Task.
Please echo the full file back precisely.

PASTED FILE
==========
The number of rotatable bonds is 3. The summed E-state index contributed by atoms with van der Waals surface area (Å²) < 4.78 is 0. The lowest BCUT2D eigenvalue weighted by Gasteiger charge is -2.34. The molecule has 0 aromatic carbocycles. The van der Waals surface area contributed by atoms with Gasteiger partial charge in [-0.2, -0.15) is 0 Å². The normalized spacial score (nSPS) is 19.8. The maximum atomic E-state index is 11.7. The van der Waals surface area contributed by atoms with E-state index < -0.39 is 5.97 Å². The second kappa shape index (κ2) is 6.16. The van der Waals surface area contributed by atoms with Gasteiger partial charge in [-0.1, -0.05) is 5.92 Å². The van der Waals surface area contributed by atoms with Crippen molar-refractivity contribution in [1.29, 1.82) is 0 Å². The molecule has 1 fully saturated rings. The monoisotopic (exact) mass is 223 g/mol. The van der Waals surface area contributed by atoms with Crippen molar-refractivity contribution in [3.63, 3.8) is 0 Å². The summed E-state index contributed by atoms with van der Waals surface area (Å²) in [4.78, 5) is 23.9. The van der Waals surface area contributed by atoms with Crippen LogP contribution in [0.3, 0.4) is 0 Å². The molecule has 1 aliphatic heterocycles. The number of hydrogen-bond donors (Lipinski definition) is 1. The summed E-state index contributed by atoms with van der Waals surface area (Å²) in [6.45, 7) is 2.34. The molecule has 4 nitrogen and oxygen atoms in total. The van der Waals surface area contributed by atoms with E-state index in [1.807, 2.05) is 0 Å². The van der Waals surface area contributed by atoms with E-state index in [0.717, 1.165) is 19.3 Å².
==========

The number of rotatable bonds is 3. The summed E-state index contributed by atoms with van der Waals surface area (Å²) < 4.78 is 0. The lowest BCUT2D eigenvalue weighted by Gasteiger charge is -2.34. The molecule has 0 aromatic carbocycles. The van der Waals surface area contributed by atoms with Gasteiger partial charge in [-0.2, -0.15) is 0 Å². The normalized spacial score (nSPS) is 19.8. The maximum atomic E-state index is 11.7. The van der Waals surface area contributed by atoms with E-state index < -0.39 is 5.97 Å². The second kappa shape index (κ2) is 6.16. The van der Waals surface area contributed by atoms with Gasteiger partial charge in [-0.1, -0.05) is 5.92 Å². The van der Waals surface area contributed by atoms with Crippen molar-refractivity contribution in [1.29, 1.82) is 0 Å². The molecule has 1 fully saturated rings. The monoisotopic (exact) mass is 223 g/mol. The van der Waals surface area contributed by atoms with Crippen molar-refractivity contribution in [3.63, 3.8) is 0 Å². The summed E-state index contributed by atoms with van der Waals surface area (Å²) in [4.78, 5) is 23.9. The van der Waals surface area contributed by atoms with Crippen LogP contribution in [0.3, 0.4) is 0 Å². The molecule has 1 aliphatic heterocycles. The number of hydrogen-bond donors (Lipinski definition) is 1. The summed E-state index contributed by atoms with van der Waals surface area (Å²) in [6.45, 7) is 2.34. The molecule has 4 nitrogen and oxygen atoms in total. The van der Waals surface area contributed by atoms with E-state index in [1.807, 2.05) is 0 Å². The van der Waals surface area contributed by atoms with E-state index in [0.717, 1.165) is 19.3 Å².